US Navy may soon use a submarine hunting robot ship

US Navy may soon use a submarine hunting robot ship

The Anti-Submarine Warfare Continuous Trail Unmanned Vessel (ACTUV) is capable of traveling thousands of kilometers over open seas for months at a time without crewmembers.

By Loree Lewis   
Published
The Defense Advanced Research Projects Agency held a christening ceremony April 7, 2016, in Portland, Ore., for Sea Hunter. (Photo: DARPA)

WASHINGTON – The U.S. Department of Defense may soon add a new capability to its arsenal — a 130-foot drone warship that is capable of hunting for submarines and underwater mines.

The Anti-Submarine Warfare Continuous Trail Unmanned Vessel (ACTUV) is capable of traveling thousands of kilometers over open seas for months at a time without crewmembers. The twin-screw trimaran boat is largely steered by autonomous control systems with remote human supervision.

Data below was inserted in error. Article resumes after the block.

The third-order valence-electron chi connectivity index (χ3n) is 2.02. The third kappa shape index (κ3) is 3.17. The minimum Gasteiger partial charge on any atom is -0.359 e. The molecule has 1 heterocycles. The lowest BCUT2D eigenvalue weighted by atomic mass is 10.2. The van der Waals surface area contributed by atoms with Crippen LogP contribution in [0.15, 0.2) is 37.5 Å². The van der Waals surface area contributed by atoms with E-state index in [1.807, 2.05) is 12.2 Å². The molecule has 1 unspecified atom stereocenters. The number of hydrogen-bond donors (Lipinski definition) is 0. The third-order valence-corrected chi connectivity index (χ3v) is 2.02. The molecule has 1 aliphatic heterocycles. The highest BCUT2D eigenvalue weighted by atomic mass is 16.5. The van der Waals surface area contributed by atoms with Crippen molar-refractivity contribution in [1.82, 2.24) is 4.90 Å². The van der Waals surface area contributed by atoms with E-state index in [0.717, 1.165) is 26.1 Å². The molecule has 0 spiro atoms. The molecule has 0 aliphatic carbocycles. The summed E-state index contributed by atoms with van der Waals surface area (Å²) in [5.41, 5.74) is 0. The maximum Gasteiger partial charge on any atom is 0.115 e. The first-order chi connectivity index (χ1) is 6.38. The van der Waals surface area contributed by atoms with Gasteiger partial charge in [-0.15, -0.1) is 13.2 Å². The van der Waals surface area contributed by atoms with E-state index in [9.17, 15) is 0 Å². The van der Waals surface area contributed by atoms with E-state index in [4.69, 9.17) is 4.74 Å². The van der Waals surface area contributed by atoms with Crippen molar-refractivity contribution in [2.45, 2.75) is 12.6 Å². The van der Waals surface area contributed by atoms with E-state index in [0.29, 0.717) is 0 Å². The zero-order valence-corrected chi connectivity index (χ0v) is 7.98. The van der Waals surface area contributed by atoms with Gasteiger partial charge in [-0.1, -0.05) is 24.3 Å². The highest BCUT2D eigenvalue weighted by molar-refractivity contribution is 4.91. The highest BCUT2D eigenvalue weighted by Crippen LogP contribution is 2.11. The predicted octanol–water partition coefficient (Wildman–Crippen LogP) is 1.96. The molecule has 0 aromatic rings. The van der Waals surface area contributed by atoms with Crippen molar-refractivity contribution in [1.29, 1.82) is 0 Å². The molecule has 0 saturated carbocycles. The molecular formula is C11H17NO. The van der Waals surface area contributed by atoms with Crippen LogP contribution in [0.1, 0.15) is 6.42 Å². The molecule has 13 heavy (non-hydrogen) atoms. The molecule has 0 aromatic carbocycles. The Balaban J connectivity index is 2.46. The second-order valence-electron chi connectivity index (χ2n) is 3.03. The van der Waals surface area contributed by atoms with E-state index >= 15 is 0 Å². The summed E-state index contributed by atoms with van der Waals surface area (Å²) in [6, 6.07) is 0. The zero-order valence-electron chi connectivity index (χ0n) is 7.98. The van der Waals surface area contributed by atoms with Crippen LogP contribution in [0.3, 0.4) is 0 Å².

The DARPA developed prototype vessel, named the Sea Hunter, was christened last week in the Portland, Ore. area. It will now continue in a testing phase through Sept. 2018.

“We’ve just gotten to the point where we can put this in the water and [we] christened it and now for the next two years we’re going to be working really closely with the Navy to figure out what are those first few missions and how do you really make it work,” DARPA Director Arati Prabhakar said at the christening ceremony.

Pending the results of those tests, the vessel could become part of the Navy by 2018, defense officials said.

The vessel was built by Leidos, a defense and engineering company headquartered in Reston, Virginia.

Artist rendering of how the Sea Hunter could work (Photo: DARPA)
Artist rendering of how the Sea Hunter could work (Photo: DARPA)

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